From monkey like action recognizing individuals to abstract polyglot lying humans - this is how one could summarize the complex and unique evolution of the cognitive ability known as language. All species communicate and yet the existing of spoken and signed languages is arguably our most defining and mysterious characteristic (Munn,1955), but when and why did they emerge? To what extent can animals use language? What is language and are we using its final forms today? Sadly evolutionarily early forms of this important ability don’t have fossil remains and a single definite reason for its existence cannot be pointed out.
Studies, exploring the question “what was first-a language or the cognitive capacity for it?“, are confident that they have found the answer – the cognitive capacity was there, but only when introduced to a language it became active. (Kirby,2007) This is partially motivated by the fact that modern babies are born with no actual language, in their first months-with no physical capability of speech, and start learning a language only after they are introduced to one. (Pinker,1994)
The main purpose of the existing of language that is going to be examined in this paper is that it made the survival of our ancestors easier, got them closer to each other. (Laland & Brown,2002) Those, who were able to communicate and understand better than others, had more chances to reproduce and live safer lives, which is why more and more were motivated to learn language and presumably their inheritors were born with greater capacity for language.
Using language to prevent death or find a mate is only small part of the modern human picture. In fact people who haven’t developed language skills today are uncommon and present a great interest for science. Social isolation and retardation are some of the reasons for the lack of language. .(Hymphrey,2002)
In order to examine if and why only our specie uses language and if any other is capable of learning one, for many years scientists work with different animals. It might not be a surprise that apes responded best to a language training, dogs were good at responding to spoken commands and parrots were capable of generating meaningful utterances, but no specie got really close to learning our complex cognitive ability(Pearce,2008).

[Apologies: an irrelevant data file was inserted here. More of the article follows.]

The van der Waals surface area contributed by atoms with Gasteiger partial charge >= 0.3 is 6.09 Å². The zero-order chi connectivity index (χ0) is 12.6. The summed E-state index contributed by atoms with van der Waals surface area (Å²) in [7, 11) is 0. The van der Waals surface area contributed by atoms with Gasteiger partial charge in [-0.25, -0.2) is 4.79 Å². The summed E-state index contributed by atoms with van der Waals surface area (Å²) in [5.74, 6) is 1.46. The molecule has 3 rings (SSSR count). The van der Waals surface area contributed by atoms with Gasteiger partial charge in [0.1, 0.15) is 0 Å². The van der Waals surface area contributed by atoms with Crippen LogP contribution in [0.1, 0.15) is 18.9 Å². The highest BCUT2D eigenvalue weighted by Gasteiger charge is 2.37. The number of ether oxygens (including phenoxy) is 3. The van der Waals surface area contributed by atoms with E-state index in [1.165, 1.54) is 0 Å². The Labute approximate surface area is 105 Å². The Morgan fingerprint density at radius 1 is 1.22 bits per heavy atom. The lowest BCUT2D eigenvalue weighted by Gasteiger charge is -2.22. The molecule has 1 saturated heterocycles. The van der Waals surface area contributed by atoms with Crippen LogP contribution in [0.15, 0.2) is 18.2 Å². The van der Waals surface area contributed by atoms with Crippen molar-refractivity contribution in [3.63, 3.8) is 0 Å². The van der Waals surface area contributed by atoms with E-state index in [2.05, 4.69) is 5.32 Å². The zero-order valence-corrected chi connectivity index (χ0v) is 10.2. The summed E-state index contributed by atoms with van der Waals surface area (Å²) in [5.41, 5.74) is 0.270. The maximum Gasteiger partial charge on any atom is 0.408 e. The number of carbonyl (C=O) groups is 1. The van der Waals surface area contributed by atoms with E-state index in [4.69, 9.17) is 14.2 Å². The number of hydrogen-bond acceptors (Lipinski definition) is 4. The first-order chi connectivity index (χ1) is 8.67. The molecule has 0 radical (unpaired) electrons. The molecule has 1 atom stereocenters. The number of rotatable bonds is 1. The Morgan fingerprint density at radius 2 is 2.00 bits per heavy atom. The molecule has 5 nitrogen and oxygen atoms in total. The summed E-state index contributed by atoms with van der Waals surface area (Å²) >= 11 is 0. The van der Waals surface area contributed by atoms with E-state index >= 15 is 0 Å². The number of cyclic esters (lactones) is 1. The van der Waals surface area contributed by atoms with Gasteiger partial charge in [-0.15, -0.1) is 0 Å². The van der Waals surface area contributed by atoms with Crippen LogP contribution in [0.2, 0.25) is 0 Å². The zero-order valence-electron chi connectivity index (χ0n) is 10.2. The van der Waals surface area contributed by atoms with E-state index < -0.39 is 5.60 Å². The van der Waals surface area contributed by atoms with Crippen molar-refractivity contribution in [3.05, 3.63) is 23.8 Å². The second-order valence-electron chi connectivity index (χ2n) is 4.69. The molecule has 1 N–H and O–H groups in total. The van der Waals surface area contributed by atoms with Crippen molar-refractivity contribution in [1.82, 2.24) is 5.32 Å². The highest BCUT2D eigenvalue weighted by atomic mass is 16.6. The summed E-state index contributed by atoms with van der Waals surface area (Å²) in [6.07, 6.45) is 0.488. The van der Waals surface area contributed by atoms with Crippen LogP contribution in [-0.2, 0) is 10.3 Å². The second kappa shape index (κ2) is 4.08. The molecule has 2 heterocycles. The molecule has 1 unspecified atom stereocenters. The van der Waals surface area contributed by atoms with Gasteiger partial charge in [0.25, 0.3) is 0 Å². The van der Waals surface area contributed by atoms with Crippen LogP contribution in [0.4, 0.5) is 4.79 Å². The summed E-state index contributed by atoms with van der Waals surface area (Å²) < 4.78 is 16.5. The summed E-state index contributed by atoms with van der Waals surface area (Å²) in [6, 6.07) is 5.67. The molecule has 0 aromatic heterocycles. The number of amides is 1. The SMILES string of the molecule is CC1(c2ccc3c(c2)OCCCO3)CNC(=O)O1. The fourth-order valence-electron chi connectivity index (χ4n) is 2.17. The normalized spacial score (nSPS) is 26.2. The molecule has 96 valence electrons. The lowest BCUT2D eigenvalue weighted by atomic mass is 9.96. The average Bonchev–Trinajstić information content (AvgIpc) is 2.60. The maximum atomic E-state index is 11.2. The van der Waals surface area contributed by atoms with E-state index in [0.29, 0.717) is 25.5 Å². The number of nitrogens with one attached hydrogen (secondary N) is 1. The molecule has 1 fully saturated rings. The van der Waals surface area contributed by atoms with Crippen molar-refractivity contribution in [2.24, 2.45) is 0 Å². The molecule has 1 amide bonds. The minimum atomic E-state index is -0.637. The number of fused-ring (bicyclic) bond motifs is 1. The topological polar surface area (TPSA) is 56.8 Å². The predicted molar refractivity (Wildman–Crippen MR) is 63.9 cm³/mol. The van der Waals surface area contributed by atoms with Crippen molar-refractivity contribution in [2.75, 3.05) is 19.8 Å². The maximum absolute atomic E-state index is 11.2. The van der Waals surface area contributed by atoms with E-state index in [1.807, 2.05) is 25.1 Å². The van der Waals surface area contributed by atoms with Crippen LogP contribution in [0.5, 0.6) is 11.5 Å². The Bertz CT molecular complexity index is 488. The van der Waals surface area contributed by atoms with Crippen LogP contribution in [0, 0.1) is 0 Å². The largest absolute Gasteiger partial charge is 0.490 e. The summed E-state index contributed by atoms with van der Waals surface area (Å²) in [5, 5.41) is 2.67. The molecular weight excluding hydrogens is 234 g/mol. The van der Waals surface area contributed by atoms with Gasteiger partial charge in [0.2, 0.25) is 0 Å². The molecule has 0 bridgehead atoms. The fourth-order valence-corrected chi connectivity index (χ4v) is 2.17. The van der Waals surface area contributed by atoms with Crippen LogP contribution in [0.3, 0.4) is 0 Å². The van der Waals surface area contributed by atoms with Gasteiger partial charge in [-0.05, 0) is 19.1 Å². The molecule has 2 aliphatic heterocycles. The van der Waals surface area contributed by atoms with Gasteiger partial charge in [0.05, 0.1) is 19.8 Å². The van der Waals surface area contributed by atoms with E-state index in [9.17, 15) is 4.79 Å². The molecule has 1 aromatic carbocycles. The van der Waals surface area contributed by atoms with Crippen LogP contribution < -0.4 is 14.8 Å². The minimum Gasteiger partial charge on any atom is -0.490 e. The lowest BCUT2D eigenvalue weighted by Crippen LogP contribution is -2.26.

Language, arguably the most important cultural invention, is a biologically unprecedented event(Pinker, 1994) and a form of communication that includes certain gestures as well as written and spoken symbols. A gesture can be accepted as linguistic if it represents something other than itself-to function as language it should convey a meaning to others.(Munn,1955) In fact the most remarkable function of language is namely its ability to transfer information. (Pinker & Jackendoff, 2005) Humans can shape events in each other's brains with exquisite precision. Written symbols and speech have the same power. Speech is more flexible and also has the advantage to function at a distance (it doesn’t have to be in the visual range) (Munn,1955) By using language humans are able to live together in large social groups, teach it to their children, it helps them express out feeling and thoughts, and also create art works such as novels or music with lyrics.(Macphail,1982) Written words make the knowledge acquired by others over a period of over 2500 years accessible (Pinker,1994).
Since the early nineties, questions surrounding the origins and evolution of language have met a huge interest. Language evolution can be described as the transition from something that isn’t language to something that is language and that had developed and expanded itself. Corballis (2004) divided the process of language emerge into four main stages: 6-7 million years ago hominids diverged from other great apes and didn’t possess any unique communication ability; 5 million years ago bipedal (moving on two legs) hominids